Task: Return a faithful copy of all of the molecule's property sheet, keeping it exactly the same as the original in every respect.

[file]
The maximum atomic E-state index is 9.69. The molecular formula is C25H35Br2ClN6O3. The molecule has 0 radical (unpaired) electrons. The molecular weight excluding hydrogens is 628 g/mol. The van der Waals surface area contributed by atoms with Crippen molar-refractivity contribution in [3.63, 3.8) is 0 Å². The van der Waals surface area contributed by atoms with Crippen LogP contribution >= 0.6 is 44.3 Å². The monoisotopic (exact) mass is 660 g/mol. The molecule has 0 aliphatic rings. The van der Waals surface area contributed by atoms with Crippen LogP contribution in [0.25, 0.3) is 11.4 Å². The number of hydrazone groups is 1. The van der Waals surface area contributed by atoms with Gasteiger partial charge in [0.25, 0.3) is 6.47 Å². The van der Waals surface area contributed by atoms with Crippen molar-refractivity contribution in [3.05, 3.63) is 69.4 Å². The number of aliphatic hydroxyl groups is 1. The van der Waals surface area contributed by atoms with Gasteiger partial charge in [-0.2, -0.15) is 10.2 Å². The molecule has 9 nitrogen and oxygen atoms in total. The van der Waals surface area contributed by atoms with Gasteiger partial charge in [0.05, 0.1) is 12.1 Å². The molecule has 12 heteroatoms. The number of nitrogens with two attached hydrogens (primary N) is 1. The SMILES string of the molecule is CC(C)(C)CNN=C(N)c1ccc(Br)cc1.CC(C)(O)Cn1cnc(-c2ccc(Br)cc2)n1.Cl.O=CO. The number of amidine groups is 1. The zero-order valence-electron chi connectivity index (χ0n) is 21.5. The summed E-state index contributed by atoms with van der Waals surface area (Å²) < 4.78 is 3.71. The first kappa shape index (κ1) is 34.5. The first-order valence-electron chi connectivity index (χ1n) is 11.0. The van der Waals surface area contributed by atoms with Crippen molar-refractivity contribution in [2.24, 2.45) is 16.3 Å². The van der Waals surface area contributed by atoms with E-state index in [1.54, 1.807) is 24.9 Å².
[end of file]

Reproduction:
The maximum atomic E-state index is 9.69. The molecular formula is C25H35Br2ClN6O3. The molecule has 0 radical (unpaired) electrons. The molecular weight excluding hydrogens is 628 g/mol. The van der Waals surface area contributed by atoms with Crippen molar-refractivity contribution in [3.63, 3.8) is 0 Å². The van der Waals surface area contributed by atoms with Crippen LogP contribution >= 0.6 is 44.3 Å². The monoisotopic (exact) mass is 660 g/mol. The molecule has 0 aliphatic rings. The van der Waals surface area contributed by atoms with Crippen LogP contribution in [0.25, 0.3) is 11.4 Å². The number of hydrazone groups is 1. The van der Waals surface area contributed by atoms with Gasteiger partial charge in [0.25, 0.3) is 6.47 Å². The van der Waals surface area contributed by atoms with Crippen molar-refractivity contribution in [3.05, 3.63) is 69.4 Å². The number of aliphatic hydroxyl groups is 1. The van der Waals surface area contributed by atoms with Gasteiger partial charge in [-0.2, -0.15) is 10.2 Å². The molecule has 9 nitrogen and oxygen atoms in total. The van der Waals surface area contributed by atoms with Gasteiger partial charge in [0.05, 0.1) is 12.1 Å². The molecule has 12 heteroatoms. The number of nitrogens with two attached hydrogens (primary N) is 1. The SMILES string of the molecule is CC(C)(C)CNN=C(N)c1ccc(Br)cc1.CC(C)(O)Cn1cnc(-c2ccc(Br)cc2)n1.Cl.O=CO. The number of amidine groups is 1. The zero-order valence-electron chi connectivity index (χ0n) is 21.5. The summed E-state index contributed by atoms with van der Waals surface area (Å²) < 4.78 is 3.71. The first kappa shape index (κ1) is 34.5. The first-order valence-electron chi connectivity index (χ1n) is 11.0. The van der Waals surface area contributed by atoms with Crippen molar-refractivity contribution in [2.24, 2.45) is 16.3 Å². The van der Waals surface area contributed by atoms with E-state index in [1.54, 1.807) is 24.9 Å².